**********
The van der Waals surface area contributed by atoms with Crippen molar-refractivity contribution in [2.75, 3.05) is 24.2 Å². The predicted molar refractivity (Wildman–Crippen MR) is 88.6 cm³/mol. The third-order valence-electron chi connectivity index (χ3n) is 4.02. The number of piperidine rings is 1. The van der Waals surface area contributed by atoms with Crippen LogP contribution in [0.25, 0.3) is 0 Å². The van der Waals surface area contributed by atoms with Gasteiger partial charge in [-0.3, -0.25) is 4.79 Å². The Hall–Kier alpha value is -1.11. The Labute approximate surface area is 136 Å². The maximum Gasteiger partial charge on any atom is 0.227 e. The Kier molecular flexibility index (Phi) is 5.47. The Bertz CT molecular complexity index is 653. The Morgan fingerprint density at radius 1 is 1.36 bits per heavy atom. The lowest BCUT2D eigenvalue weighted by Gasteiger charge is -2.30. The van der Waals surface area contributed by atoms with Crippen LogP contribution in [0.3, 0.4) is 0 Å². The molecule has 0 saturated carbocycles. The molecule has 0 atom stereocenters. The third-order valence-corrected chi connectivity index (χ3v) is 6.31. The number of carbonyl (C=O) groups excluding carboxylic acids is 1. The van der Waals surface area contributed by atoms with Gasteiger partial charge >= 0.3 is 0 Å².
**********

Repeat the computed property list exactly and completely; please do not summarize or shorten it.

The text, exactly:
The van der Waals surface area contributed by atoms with Crippen molar-refractivity contribution in [2.75, 3.05) is 24.2 Å². The predicted molar refractivity (Wildman–Crippen MR) is 88.6 cm³/mol. The third-order valence-electron chi connectivity index (χ3n) is 4.02. The number of piperidine rings is 1. The van der Waals surface area contributed by atoms with Crippen LogP contribution in [0.25, 0.3) is 0 Å². The van der Waals surface area contributed by atoms with Gasteiger partial charge in [-0.3, -0.25) is 4.79 Å². The Hall–Kier alpha value is -1.11. The Labute approximate surface area is 136 Å². The maximum Gasteiger partial charge on any atom is 0.227 e. The Kier molecular flexibility index (Phi) is 5.47. The Bertz CT molecular complexity index is 653. The Morgan fingerprint density at radius 1 is 1.36 bits per heavy atom. The lowest BCUT2D eigenvalue weighted by Gasteiger charge is -2.30. The van der Waals surface area contributed by atoms with Crippen LogP contribution in [0.3, 0.4) is 0 Å². The molecule has 0 saturated carbocycles. The molecule has 0 atom stereocenters. The third-order valence-corrected chi connectivity index (χ3v) is 6.31. The number of carbonyl (C=O) groups excluding carboxylic acids is 1. The van der Waals surface area contributed by atoms with Gasteiger partial charge >= 0.3 is 0 Å².